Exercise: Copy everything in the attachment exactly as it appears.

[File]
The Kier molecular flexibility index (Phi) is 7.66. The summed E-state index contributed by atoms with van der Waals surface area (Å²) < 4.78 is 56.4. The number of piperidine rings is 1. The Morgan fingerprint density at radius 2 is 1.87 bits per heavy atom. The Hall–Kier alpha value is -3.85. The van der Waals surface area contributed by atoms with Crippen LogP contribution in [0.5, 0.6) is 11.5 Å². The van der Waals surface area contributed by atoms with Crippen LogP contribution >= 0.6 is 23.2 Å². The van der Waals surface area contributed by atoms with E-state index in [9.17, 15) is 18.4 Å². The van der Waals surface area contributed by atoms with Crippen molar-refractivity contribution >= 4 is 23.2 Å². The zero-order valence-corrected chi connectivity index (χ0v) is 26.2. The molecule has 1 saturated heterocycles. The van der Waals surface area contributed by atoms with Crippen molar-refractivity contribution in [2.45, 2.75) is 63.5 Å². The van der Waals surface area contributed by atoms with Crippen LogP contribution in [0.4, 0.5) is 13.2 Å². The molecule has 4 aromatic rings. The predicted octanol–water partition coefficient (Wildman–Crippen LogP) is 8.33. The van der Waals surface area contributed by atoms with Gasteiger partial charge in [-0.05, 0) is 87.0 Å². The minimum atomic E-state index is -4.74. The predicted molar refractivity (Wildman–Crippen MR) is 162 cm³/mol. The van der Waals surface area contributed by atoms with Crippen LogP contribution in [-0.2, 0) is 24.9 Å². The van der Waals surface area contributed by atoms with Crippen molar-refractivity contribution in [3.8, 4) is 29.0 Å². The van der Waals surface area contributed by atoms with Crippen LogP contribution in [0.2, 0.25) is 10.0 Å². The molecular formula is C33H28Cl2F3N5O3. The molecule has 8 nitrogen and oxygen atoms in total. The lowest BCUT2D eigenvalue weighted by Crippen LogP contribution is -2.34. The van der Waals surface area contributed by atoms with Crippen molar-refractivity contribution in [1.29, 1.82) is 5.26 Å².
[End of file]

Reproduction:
The Kier molecular flexibility index (Phi) is 7.66. The summed E-state index contributed by atoms with van der Waals surface area (Å²) < 4.78 is 56.4. The number of piperidine rings is 1. The Morgan fingerprint density at radius 2 is 1.87 bits per heavy atom. The Hall–Kier alpha value is -3.85. The van der Waals surface area contributed by atoms with Crippen LogP contribution in [0.5, 0.6) is 11.5 Å². The van der Waals surface area contributed by atoms with Crippen LogP contribution >= 0.6 is 23.2 Å². The van der Waals surface area contributed by atoms with E-state index in [9.17, 15) is 18.4 Å². The van der Waals surface area contributed by atoms with Crippen molar-refractivity contribution >= 4 is 23.2 Å². The zero-order valence-corrected chi connectivity index (χ0v) is 26.2. The molecule has 1 saturated heterocycles. The van der Waals surface area contributed by atoms with Crippen molar-refractivity contribution in [2.45, 2.75) is 63.5 Å². The van der Waals surface area contributed by atoms with Crippen LogP contribution in [0.4, 0.5) is 13.2 Å². The molecule has 4 aromatic rings. The predicted octanol–water partition coefficient (Wildman–Crippen LogP) is 8.33. The van der Waals surface area contributed by atoms with Gasteiger partial charge in [-0.05, 0) is 87.0 Å². The minimum atomic E-state index is -4.74. The predicted molar refractivity (Wildman–Crippen MR) is 162 cm³/mol. The van der Waals surface area contributed by atoms with Crippen LogP contribution in [-0.2, 0) is 24.9 Å². The van der Waals surface area contributed by atoms with Crippen molar-refractivity contribution in [3.8, 4) is 29.0 Å². The van der Waals surface area contributed by atoms with Crippen LogP contribution in [0.2, 0.25) is 10.0 Å². The molecular formula is C33H28Cl2F3N5O3. The molecule has 8 nitrogen and oxygen atoms in total. The lowest BCUT2D eigenvalue weighted by Crippen LogP contribution is -2.34. The van der Waals surface area contributed by atoms with Crippen molar-refractivity contribution in [1.29, 1.82) is 5.26 Å².